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Re: Solving a weakly singular integral equation - Take 2.

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  • Subject: [mg54625] Re: Solving a weakly singular integral equation - Take 2.
  • From: Zaeem Burq <Z.Burq at>
  • Date: Thu, 24 Feb 2005 03:21:29 -0500 (EST)
  • Sender: owner-wri-mathgroup at

Thanks again Paul.

> Where does this function come from? For positive a and t, c only makes
> sense for 0 < t < 1/E.

Let c[t] = (1 + a) Sqrt[2 t Log[Log[1/t]]].

1. This function comes from probability theory. It appears in the Law of
Iterated Logarithm for Brownian motion W[t] which says that the integral

\int_{0}^{t} c(t)p(c(t)/\sqrt{t}) t^{-3/2} dt

converges (diverges) if a > 0 (< 0) respectively. See, for example, Ito,
McKean, Diffusion processes and their sample paths - pg 33.

Related theorems tell us that the function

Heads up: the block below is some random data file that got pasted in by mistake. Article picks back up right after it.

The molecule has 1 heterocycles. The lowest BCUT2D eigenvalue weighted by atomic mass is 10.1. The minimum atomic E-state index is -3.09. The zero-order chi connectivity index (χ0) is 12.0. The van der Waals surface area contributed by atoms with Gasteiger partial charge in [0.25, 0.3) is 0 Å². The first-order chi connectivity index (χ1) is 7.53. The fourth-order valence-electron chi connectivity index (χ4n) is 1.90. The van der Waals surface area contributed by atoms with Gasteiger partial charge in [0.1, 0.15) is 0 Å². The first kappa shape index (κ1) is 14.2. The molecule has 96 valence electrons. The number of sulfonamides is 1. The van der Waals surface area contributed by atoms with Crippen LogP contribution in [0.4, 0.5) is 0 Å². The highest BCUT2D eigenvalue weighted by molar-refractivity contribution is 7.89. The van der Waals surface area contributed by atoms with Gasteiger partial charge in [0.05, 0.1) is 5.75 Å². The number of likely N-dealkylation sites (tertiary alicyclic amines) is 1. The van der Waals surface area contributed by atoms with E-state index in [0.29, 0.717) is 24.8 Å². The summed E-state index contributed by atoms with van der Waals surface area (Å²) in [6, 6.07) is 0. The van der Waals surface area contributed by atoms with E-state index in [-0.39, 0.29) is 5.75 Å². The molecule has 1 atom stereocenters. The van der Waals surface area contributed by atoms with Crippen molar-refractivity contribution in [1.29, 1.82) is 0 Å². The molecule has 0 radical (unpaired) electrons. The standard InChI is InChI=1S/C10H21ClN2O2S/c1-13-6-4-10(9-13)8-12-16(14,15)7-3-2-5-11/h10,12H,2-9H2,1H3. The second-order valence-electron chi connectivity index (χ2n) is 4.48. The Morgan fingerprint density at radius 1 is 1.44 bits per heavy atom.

d[t_]:= (1+a) Sqrt[2t Log[1/t]] 

exhibits similar behaviour near zero (i.e., the integral converges if a 
> 0), but may be easier for Mathematica to handle.

2. Define T = inf {t : W[t] \geq c[t] }.

This random time T is the first time that a trajectory of Brownian motion 
hits c[t]. If a > 0, then the random variable T has a density f given by 
the integral equation I've been trying to solve.

3. Also, I am no expert in integral equations, but by for a Volterra type
2 eqn.

f[t] = g[t] + \int_{0}^{t} K[s,t] f[s] ds, for t \in [0,S]

to have a unique bounded solution, isn't it enough that the inhomogeneous
function g be integrable on [0,S], and the kernel K be integrable in the
triangle 0 \leq t \leq S, and 0 \leq s \leq t? (We'll let S = 1/e here.)
For example, see Jerri, Introduction to integral equations with
applications, Theorem 1 on page 137.

Integrability of the inhomogeneous function is guaranteed by a > 0 in the 
Law of Iterated Logarithm above.

For the integrability of the kernel, see

4. That business about p killing the singularity rubbish rubbish. But it
seems that this is besides the point.

5. I am very new to both Mathematica and to programming. I hope you'll
forgive my fumbles.

Best, Zaeem.


Zaeem Burq
PhD Stochastic Processes,
Dept. of Mathematics and Statistics, 

Room 201, Richard Berry Building
University of Melbourne,
Parkville, VIC 3052.

ph: 8344 4248.

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